As the Long Beach (710) Freeway project lurches forward to what will probably be yet another roadblock as it stumbles toward completion, now is the time to consider what would be a far better way to “improve” it. (Oh, what a dangerous verb when used by highway planners!)

Previously suggested improvements in the freeway’s more than two-decade history include digging a massive tunnel, and steamrolling thousands of businesses and many thousands of homes in some of the few livable neighborhoods left in that part of Los Angeles.

If we really want to improve traffic flow between Long Beach and the San Gabriel Valley, we should tear down the entire 710, because it is inherently inadequate to the task.

Before you shout, “Unprecedented,” let me point out that there is in fact considerable precedent for tearing down freeways:

• In 1974, Portland, Ore., not only dismantled a freeway, but canceled plans to build five more that would have effectively dissected the city. Instead, they put the money into an integrated bus, light-rail and streetcar system, and a reconfiguration of streets to facilitate bicycle transit. The result? Today’s vigorous, lively downtown, diverse and pleasurable neighborhoods, a booming economy, and a rating as the most livable city in the United States.

• In 1989, San Francisco took the lemon presented by a massive earthquake that knocked down the Embarcadero Freeway, and instead of rebuilding it, made very sweet lemonade, indeed, carting away the rubble and demolishing what was left standing by the shaker. The revived Embarcadero is a centerpiece of San Francisco’s civic life and economy.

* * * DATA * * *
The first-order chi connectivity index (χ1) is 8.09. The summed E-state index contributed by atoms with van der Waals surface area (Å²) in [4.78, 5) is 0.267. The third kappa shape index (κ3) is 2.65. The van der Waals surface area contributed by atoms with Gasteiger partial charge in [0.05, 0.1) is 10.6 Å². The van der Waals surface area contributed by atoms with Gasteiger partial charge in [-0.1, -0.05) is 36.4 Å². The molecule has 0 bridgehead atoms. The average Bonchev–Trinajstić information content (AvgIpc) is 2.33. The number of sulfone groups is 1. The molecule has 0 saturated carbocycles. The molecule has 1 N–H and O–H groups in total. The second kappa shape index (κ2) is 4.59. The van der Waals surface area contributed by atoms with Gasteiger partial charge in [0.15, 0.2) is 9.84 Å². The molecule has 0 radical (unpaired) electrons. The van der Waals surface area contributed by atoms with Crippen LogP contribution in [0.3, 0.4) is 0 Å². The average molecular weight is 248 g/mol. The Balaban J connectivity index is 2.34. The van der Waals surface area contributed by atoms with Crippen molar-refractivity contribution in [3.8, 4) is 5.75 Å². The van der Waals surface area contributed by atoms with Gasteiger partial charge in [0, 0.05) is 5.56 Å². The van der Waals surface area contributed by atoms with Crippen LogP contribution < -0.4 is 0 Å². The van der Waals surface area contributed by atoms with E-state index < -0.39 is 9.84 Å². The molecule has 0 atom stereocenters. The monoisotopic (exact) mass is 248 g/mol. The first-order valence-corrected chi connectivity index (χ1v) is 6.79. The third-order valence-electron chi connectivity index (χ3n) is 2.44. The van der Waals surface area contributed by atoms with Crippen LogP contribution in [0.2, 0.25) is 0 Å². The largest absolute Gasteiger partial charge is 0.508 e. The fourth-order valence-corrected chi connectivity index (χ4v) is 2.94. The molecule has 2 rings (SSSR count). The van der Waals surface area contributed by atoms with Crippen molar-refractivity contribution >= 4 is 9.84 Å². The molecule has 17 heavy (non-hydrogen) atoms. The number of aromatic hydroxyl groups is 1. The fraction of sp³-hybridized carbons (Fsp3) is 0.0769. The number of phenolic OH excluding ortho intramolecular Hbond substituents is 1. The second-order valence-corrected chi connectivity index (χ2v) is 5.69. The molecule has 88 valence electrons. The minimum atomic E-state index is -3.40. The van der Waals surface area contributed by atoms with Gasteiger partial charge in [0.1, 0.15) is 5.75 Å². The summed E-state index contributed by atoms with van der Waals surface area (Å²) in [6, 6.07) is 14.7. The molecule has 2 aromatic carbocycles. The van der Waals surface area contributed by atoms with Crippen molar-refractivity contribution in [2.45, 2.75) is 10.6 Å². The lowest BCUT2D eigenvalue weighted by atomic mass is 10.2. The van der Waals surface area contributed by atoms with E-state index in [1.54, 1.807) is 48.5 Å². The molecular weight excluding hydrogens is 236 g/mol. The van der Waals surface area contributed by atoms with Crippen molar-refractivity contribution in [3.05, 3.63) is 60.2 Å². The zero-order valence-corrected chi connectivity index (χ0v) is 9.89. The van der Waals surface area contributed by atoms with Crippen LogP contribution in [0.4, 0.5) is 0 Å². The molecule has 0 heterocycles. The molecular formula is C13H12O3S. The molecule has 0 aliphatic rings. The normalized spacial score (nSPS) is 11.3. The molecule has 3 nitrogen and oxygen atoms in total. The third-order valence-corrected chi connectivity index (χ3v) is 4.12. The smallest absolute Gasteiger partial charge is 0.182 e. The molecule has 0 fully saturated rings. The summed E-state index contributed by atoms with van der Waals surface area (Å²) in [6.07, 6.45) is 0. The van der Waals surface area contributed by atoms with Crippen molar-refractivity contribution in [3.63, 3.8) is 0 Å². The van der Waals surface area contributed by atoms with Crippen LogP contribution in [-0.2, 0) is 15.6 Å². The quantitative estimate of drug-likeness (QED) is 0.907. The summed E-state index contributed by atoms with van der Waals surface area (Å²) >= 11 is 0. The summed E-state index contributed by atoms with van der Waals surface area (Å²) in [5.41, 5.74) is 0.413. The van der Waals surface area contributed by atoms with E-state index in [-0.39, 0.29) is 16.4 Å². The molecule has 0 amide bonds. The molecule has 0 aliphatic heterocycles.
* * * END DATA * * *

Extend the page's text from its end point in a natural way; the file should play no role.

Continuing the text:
• New York tore down a freeway in the 1970s and is preparing to tear down the Sheridan Expressway in the Bronx.

• Seattle and Cleveland are each planning to tear down freeways by 2012, and Milwaukee unburdened itself of one in 2002 – and, notes then-Mayor John Norquist, congestion didn’t jump. Instead, traffic dispersed around city streets and business got better.

So it’s not nearly so radical an idea as it seems. It’s not even liberal: Freeways are highly subsidized and extremely inefficient, and induce people to drive even when driving drains government treasuries and suppresses commerce. To quote from the Citizens Advisory Committee Northern Virginia Coordination Council:

“The basic problem with urban/suburban freeways is that they take up so much space for the capacity they deliver. At 1,500 cars per lane per hour, a six-lane freeway’s maximum capacity is about 11,000 people per hour ... within a 300 foot right-of-way. Urban rail systems can deliver as much or more capacity in 100 foot or less of (right-of-way). ... Heavy-rail systems like the Washington Metrorail have five times the capacity of a six-lane freeway in about one-third the space and cost about the same per mile as the Century Freeway in Los Angeles.”


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